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It's A Bird! It's A Plane! It's A Drone!

AeroVironment's Puma drone can fly up to 10,000 feet and can see as far as 12 miles.
AeroVironment's Puma drone can fly up to 10,000 feet and can see as far as 12 miles.

The U.S. military has been using drones — unmanned, remote-controlled aircraft — for years to conduct surveillance and launch attacks on isolated targets. And now homemade versions of these flying robots have become wildly popular, first with hobbyists and now with entrepreneurs.

But while the tiny civilian aircraft may have lots of potential, the government isn't quite sure how to deal with them.

A Los Angeles-based company called AeroVironment makes drones used by the military. They're small enough to fit in a soldier's backpack, and they're easy to operate. Within seconds after being thrown into the air, AeroVironment's 4-pound Raven drone rises so high it's almost out of sight. It climbs into the sky with a shrill buzz, but once it's up there, it's barely audible.

And that's the point.

Equipped with a camera, drones are easily assembled and launched to scout out potential enemies. Once launched, a drone can take pictures and send back live video.

According to Steve Gitlin of AeroVironment, there are many commercial applications for these small flying machines. Instead of launching expensive helicopters, law enforcement can throw up a drone to, for example, look for suspects. Monitoring miles of oil pipelines would be easier with the autopiloted aircraft, he says.

And they could be used in counting wildlife or even tracking movie stars.

" Paparazzi have been contacting us for years with an interest in using our systems for those kinds of missions. We can probably sell it to them. But that doesn't mean the FAA is going to let them use it," Gitlin says.

In fact, the Federal Aviation Administration does not allow small aircraft like these to be used commercially.

The FAA declined repeated requests for an interview. But in an e-mail, the agency said it's working on new rules governing use of some small unmanned aircraft.

"You have to feel for the FAA. Their primary mission is to maintain the safety of people and as you introduce new technologies into the national aerospace, you have to make sure that they don't cause more problems," says Chris Anderson, who runs a website called DIY Drones, a clearinghouse for drone hobbyists.

Anderson says that like the Internet, drones got their start with the military. In the past few years, the technology has rapidly expanded and become widely available on the Internet. Anderson says it's time to let hobbyists and entrepreneurs discover the next great thing to be done with the flying robots.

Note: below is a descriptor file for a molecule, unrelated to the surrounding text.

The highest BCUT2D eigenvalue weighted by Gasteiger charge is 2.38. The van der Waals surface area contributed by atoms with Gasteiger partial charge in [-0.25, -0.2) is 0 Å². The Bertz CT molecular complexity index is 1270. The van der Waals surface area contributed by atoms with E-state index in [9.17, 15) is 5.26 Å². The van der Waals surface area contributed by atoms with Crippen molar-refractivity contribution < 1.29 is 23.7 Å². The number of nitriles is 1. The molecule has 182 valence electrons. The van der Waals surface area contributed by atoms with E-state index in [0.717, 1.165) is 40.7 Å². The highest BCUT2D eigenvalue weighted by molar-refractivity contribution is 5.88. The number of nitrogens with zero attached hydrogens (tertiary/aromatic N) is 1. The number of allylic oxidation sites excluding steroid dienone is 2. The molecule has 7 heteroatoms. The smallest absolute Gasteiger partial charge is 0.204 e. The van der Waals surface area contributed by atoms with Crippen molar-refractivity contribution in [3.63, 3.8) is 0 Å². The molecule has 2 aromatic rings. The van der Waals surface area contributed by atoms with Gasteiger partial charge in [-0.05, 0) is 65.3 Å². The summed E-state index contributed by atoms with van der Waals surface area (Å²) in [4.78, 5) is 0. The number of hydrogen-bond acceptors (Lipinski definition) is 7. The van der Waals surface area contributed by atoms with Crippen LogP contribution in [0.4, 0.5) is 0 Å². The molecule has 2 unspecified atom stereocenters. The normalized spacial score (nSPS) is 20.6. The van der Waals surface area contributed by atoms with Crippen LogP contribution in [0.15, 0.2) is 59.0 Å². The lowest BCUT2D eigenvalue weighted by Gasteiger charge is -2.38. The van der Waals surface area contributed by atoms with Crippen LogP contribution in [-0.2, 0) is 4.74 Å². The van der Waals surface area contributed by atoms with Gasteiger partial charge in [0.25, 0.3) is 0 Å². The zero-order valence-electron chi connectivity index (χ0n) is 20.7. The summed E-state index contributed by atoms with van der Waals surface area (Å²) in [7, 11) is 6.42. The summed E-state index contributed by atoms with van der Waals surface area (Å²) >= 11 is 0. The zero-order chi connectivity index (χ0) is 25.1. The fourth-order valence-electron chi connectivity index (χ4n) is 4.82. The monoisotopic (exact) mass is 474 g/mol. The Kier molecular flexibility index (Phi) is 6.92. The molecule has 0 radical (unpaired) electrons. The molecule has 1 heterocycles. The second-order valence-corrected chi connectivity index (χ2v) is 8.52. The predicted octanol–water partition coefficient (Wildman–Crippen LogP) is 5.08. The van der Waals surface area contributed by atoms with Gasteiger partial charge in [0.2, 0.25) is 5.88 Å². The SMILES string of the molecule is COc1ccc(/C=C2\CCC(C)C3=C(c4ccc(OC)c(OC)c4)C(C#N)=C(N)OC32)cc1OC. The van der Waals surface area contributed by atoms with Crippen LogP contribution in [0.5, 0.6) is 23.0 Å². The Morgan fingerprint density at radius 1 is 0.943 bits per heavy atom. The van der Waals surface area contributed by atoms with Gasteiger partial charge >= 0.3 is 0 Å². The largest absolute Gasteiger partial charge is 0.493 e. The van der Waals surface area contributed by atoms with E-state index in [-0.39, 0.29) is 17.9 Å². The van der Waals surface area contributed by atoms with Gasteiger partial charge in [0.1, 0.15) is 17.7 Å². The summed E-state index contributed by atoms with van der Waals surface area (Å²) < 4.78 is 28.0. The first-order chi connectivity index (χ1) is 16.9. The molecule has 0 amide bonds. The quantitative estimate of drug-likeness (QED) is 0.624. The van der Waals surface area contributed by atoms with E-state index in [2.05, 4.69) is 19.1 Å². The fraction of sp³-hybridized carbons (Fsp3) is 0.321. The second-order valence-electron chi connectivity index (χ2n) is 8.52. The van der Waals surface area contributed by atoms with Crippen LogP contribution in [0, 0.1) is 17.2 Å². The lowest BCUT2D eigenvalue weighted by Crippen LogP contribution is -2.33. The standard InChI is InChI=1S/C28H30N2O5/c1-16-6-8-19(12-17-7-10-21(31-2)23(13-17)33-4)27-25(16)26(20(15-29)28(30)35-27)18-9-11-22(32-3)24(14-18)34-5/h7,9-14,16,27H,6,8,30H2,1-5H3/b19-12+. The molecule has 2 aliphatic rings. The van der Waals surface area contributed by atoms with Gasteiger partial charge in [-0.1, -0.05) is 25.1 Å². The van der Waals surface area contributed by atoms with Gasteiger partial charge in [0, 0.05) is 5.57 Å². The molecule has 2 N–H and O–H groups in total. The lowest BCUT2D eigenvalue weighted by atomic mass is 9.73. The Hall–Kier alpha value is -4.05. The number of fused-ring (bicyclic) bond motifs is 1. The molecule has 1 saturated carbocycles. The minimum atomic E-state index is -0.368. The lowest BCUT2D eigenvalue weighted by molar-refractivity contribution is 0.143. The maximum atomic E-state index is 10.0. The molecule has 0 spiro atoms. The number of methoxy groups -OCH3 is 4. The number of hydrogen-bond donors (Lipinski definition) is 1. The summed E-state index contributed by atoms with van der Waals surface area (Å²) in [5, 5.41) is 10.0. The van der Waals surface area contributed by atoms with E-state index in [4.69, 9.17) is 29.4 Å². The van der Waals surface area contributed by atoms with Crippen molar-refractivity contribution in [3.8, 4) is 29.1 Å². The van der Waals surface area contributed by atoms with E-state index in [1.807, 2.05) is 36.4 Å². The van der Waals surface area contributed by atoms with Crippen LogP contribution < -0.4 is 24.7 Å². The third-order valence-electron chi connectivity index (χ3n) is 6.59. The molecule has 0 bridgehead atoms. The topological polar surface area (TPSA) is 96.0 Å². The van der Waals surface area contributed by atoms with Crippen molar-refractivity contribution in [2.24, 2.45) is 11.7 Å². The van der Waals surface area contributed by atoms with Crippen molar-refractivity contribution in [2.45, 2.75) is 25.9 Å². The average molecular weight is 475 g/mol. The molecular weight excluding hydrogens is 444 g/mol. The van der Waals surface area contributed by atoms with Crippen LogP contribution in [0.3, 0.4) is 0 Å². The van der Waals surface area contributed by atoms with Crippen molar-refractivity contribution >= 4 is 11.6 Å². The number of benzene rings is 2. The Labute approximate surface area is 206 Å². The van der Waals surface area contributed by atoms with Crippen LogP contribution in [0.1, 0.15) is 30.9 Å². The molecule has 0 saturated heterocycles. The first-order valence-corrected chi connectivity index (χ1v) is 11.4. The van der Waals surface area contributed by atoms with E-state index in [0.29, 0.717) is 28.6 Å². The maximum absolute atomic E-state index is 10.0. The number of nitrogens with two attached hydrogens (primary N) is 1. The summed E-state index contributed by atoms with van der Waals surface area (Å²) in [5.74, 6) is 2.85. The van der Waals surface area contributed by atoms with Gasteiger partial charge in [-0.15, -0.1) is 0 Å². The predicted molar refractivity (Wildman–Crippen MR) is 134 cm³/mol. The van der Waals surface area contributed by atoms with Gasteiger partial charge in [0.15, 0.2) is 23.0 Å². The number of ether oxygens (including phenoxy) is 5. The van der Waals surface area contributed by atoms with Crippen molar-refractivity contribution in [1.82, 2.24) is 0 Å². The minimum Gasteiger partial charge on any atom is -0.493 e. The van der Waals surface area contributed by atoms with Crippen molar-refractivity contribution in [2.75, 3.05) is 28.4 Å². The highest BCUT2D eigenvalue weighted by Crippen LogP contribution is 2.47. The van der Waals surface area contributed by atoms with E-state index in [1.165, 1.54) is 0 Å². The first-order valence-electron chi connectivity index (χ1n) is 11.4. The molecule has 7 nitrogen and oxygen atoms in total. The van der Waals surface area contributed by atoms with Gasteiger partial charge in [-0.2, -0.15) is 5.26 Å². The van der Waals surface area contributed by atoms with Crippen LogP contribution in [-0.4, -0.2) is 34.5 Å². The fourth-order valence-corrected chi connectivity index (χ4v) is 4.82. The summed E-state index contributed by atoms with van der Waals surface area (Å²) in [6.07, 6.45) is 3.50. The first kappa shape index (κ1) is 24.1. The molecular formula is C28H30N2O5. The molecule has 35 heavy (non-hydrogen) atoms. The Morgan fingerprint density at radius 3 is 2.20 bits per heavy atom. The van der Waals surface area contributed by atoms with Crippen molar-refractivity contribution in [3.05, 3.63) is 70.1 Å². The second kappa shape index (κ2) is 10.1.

"Entrepreneurs and little guys, they figure out cool things that get scaled up to new industries. I think it is necessary in the regulatory process that we don't stifle the little guys," Anderson says.

Rory Paul is one of those little guys. Paul's homebuilt drone, which fits on his dining room table, is equipped with a digital and infrared camera. Paul hopes to sell it to large-scale farmers so they can survey their crops and boost yields.

Paul built his drone back in 2005 and has been waiting to market it ever since for the FAA's OK.

"I got into this hoping that we would have policy in place that we could operate commercial business providing service to farmers and it hasn't happened," Paul says.

Paul says he'll wait and hope that FAA will be fair to small operators who want to exploit the technology for good.

But what about those up to no good? That's what worries Jay Stanley of the ACLU's Speech Privacy and Technology Program.

"The prospect of sort of small flying autonomous robotic cameras everywhere in the skies raises the prospect of pervasive aerial surveillance in ways that we've never really seen before," Stanley says.

Anderson of DIY Drones says anything can be exploited for bad but worries that such fears will limit drone technology, which he says is just in its infancy.

"To use the computer analogy, we are in about 1977," he says.

According to Anderson, the possibilities of what drones can do has yet to be discovered.

Copyright 2020 NPR. To see more, visit https://www.npr.org.

Carrie Kahn is NPR's International Correspondent based in Mexico City, Mexico. She covers Mexico, the Caribbean, and Central America. Kahn's reports can be heard on NPR's award-winning news programs including All Things Considered, Morning Edition and Weekend Edition, and on NPR.org.